The Kentucky Supreme Court recently held that an injury to employee exclusion does not bar coverage for a permissive user of an insured auto sued for the employee’s death. Tower Ins. Co. of New York v. Horn, 472 S.W.3d 172 (Ky. 2015).

An employee fell from a company truck and was fatally injured. The driver of the truck was a friend of management who was driving the truck while the company was short-staffed. He was not an employee and did not receive compensation. When a wrongful death action was filed against the driver for the employee’s death, the driver asserted that the company’s auto policy covered the claim against him. The insurer intervened seeking a declaration of rights as to its obligation to defend and indemnify the driver.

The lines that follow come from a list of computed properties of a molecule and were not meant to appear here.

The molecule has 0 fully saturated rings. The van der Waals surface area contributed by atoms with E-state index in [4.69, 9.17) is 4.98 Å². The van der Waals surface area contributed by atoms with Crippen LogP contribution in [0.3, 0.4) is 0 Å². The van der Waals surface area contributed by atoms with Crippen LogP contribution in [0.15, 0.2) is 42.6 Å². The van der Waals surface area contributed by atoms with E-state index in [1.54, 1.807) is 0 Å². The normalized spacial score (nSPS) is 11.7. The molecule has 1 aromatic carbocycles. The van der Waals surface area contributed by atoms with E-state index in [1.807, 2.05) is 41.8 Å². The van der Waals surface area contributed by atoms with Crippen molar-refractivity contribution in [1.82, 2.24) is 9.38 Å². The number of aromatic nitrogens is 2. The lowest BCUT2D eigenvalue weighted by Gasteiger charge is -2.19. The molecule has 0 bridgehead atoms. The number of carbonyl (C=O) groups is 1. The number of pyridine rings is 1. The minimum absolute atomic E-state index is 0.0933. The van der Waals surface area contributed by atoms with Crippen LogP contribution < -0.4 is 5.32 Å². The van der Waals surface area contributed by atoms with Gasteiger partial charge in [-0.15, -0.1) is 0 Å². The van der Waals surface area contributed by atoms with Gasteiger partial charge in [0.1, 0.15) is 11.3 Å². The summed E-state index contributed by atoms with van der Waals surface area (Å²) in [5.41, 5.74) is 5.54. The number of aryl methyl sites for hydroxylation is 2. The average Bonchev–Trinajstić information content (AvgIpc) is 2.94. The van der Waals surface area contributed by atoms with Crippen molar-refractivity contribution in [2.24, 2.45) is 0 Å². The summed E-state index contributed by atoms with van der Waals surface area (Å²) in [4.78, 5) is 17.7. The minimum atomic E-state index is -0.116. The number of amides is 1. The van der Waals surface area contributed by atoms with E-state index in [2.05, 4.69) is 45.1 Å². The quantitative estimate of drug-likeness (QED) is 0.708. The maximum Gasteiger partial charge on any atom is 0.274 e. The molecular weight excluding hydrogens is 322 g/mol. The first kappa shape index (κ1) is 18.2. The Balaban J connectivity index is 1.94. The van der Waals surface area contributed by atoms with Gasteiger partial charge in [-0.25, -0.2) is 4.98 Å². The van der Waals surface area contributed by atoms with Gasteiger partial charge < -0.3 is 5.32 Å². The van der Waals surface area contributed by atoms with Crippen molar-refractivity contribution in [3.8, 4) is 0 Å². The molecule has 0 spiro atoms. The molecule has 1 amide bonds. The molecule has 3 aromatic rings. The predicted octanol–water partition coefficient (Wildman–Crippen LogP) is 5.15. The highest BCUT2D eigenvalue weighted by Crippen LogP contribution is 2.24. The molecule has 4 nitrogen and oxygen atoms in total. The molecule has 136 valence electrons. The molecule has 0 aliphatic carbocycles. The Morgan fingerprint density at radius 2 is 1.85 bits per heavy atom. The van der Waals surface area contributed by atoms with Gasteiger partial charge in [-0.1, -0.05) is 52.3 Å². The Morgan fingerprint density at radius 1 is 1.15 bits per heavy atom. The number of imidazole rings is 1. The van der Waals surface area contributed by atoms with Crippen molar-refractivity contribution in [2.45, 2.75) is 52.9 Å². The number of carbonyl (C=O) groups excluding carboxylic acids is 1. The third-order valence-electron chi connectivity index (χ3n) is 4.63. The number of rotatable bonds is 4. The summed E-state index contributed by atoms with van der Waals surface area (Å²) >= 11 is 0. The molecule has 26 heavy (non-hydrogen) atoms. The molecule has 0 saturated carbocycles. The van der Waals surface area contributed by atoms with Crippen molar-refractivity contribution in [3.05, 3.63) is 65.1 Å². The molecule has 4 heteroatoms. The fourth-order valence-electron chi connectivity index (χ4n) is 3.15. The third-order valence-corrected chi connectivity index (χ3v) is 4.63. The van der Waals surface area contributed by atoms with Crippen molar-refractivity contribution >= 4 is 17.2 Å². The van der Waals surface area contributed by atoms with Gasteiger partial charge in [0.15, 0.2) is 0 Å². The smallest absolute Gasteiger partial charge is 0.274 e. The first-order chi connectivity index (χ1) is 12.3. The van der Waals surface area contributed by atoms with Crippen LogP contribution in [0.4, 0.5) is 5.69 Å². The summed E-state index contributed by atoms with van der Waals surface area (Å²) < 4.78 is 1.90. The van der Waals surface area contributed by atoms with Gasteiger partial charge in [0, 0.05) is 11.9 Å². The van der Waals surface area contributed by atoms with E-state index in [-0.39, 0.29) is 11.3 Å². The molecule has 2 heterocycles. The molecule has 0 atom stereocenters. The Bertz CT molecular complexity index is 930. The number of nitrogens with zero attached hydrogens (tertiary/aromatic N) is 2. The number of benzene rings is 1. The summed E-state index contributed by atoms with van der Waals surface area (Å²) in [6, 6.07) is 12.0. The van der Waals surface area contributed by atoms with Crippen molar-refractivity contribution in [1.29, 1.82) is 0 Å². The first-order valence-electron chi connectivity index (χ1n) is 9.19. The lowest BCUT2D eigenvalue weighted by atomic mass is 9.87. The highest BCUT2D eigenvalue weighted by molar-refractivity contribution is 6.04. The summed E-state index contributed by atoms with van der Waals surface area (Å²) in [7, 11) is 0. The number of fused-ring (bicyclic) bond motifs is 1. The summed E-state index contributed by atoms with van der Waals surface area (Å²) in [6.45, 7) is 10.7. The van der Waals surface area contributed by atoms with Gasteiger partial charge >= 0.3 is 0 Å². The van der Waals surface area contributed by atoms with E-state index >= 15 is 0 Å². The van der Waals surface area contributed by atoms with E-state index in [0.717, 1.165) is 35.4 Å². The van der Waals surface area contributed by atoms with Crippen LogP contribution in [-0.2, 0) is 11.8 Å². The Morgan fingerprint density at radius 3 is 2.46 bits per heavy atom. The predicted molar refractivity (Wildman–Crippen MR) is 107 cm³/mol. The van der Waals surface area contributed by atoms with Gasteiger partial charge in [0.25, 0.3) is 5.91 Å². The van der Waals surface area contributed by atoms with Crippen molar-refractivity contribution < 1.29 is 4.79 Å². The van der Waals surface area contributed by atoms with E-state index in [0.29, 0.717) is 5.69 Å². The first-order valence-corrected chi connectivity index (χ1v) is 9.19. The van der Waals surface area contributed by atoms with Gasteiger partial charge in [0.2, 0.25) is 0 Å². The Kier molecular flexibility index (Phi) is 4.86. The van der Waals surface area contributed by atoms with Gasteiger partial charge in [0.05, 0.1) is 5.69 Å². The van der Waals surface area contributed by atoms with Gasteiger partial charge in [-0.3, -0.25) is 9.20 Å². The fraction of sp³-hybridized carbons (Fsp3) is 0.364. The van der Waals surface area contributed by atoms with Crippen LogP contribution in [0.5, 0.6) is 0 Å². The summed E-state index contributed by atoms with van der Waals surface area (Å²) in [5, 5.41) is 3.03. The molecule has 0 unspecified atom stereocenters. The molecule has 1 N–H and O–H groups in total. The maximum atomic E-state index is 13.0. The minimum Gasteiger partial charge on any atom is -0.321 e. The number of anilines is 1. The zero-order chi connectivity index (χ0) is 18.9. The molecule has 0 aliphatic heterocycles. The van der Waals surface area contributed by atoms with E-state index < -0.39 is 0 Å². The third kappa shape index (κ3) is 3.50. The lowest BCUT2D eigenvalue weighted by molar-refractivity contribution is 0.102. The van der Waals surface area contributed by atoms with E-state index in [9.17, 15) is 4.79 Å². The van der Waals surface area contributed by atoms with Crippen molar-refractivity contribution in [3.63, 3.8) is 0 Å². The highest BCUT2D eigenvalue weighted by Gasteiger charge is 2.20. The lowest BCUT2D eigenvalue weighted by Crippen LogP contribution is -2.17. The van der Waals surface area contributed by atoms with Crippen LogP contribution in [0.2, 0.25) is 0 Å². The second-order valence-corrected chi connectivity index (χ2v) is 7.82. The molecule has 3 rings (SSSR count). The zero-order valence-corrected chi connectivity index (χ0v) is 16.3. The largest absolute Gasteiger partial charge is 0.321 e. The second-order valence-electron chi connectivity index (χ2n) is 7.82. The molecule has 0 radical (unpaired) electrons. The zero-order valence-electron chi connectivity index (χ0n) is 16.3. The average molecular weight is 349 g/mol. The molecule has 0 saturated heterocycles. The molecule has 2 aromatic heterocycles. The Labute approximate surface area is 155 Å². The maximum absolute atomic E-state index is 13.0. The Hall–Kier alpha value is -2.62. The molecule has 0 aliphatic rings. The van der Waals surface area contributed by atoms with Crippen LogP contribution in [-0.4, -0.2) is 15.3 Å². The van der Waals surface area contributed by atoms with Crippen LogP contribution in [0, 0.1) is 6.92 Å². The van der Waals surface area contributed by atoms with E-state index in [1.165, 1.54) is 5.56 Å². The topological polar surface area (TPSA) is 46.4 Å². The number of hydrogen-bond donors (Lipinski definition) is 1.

The trial court granted summary judgment for the insurer, finding that while the driver was a permissive user and thus an insured under the policy, the policy’s exclusion that excluded coverage for bodily injury to an employee of the insured precluded coverage for the employee’s death. The trial court did not find that the policy’s severability clause negated the exclusion. The driver appealed.

The court of appeals reversed. While the court of appeals agreed the driver was an insured, it found that the severability clause applied separately to each insured, thereby rendering the exclusion ineffective as to the driver who was not the employer of the employee. The Kentucky Supreme Court affirmed, finding that exclusion did not apply to the driver/permissive user.